Mr Paterson: Information is only available for the last 12 months during which period four members of staff were represented by trade union representatives from the Northern Ireland Office.

My Department has two non-departmental public bodies—the Northern Ireland Human Rights Commission and the Parades Commission for Northern Ireland. My hon. Friend may wish to write to the Commissions directly on these matters.

Scotland

Government Contracts: Political Affiliation

Mrs Hodgson: To ask the Secretary of State for Scotland (1) what (a) grants and (b) contracts his Department has awarded to companies or organisations run by individuals who were previously employed in any capacity by (i) the Conservative party or its elected representatives and (ii) the Liberal Democrat party or its elected representatives since May 2010; what the (A) value and (B) nature was of these contracts; and whether they were publicly advertised; [107165]

(2) what (a) grants and (b) contracts his Department has awarded to companies or organisations run by individuals who previously held an elected position as a member of the (i) Conservative party and (ii) Liberal Democrat party since May 2010; what the (A) value and (B) nature was of these contracts; and whether they were publicly advertised. [107166]

David Mundell: The Scotland Office does not award grants. It does not generally undertake direct procurement or tendering projects. It utilises framework contracts between suppliers and other Government bodies. All expenditure is incurred in accordance with the principles of Managing Public Money.

Mrs Hodgson: To ask the Secretary of State for Scotland (1) which individuals have been paid by his Department for consultancy or other services who were previously employed in any capacity by the (a) Conservative party or its elected representatives and (b) Liberal Democrat party or its elected representatives since May 2010; what the (i) cost and (ii) nature was of the services provided; and whether they were publicly advertised; [107167]

(2) which individuals have been paid by his Department for consultancy or other services who previously held an elected position as a member of the (a) Conservative party and (b) Liberal Democrat party since May 2010; what the (i) cost and (ii) nature was of the services provided; and whether they were publicly advertised. [107168]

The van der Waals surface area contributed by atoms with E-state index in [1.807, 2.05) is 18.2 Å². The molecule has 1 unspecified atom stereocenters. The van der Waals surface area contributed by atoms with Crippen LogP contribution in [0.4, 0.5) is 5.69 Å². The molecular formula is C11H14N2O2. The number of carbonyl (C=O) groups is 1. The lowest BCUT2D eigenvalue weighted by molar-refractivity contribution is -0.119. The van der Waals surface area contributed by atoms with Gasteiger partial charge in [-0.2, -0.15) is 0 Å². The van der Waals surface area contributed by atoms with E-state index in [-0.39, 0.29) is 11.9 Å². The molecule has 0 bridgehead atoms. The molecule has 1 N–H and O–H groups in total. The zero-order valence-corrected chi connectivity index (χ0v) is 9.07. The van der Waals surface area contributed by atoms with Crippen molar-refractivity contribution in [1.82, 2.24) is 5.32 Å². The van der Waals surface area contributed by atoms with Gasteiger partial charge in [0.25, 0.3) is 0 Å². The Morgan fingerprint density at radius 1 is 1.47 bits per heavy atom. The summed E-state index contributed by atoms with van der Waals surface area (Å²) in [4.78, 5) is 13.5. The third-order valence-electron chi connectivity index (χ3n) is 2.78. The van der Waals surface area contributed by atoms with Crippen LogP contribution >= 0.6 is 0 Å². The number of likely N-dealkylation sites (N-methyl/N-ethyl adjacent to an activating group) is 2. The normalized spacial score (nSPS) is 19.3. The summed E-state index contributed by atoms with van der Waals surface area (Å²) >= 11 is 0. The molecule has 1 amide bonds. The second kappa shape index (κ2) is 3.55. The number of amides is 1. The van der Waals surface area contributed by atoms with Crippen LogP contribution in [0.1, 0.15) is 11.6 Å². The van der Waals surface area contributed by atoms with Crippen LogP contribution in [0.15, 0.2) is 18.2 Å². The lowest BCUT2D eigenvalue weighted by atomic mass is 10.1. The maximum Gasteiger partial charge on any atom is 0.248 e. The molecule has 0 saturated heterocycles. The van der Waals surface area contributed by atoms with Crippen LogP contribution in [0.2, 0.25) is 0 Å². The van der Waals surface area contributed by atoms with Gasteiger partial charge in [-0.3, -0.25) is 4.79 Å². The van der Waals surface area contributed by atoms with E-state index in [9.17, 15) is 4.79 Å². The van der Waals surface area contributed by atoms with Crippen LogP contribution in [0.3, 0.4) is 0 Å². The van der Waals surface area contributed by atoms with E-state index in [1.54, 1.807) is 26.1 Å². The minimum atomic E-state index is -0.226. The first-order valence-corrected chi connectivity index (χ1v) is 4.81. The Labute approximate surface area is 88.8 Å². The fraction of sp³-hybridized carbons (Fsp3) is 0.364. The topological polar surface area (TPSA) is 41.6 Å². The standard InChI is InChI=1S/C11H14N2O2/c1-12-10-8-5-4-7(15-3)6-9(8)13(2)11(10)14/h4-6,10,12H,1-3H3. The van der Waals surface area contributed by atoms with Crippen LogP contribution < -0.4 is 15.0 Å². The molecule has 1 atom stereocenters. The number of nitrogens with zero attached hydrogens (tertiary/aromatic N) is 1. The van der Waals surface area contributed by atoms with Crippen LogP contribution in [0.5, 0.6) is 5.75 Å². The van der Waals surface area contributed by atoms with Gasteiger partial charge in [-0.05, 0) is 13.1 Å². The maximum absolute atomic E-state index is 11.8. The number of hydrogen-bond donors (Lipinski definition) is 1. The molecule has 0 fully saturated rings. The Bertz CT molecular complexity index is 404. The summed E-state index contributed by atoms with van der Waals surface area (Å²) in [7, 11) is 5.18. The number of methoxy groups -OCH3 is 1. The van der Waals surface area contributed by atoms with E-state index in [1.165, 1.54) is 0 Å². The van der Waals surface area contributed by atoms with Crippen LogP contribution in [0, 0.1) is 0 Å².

David Mundell: The Scotland Office does not generally undertake direct procurement or tendering projects. It utilises framework contracts between suppliers and other Government bodies. All expenditure is incurred in accordance with the principles of Managing Public Money.

17 May 2012 : Column 236W

Mrs Hodgson: To ask the Secretary of State for Scotland (1) what the (a) job title and (b) pay band is of each official, excluding special advisers, recruited by his Department since May 2010 who was previously employed in any capacity by the (i) Conservative party or its elected representatives and (ii) Liberal Democrat party or its elected representatives; and whether their position was advertised publicly; [107258]

(2) what the (a) job title and (b) pay band was of each official, excluding special advisers, recruited by his Department since May 2010 who previously held an elected position as a member of the (i) Conservative party and (ii) Liberal Democrat party; and whether their position was advertised publicly. [107259]

David Mundell: The Scotland Office does not employ and recruit staff directly.

Attorney-General

Consultants

Mr Thomas: To ask the Attorney-General how much the Law Officers' Departments spent on external consultants, including management consultants, in (a) 2010-11 and (b) 2011-12; and if he will make a statement. [107486]

The Solicitor-General: : The information requested is contained in the following table.

Expenditure on external consultants by the Law Officers Departments
£
  2010-11 2011-12 (1)

Treasury Solicitor's Department (TSol)(2)

9,000

43,000

Serious Fraud Office

(3)1,583,000

856,000

Crown Prosecution Service(4)

684,314

12,000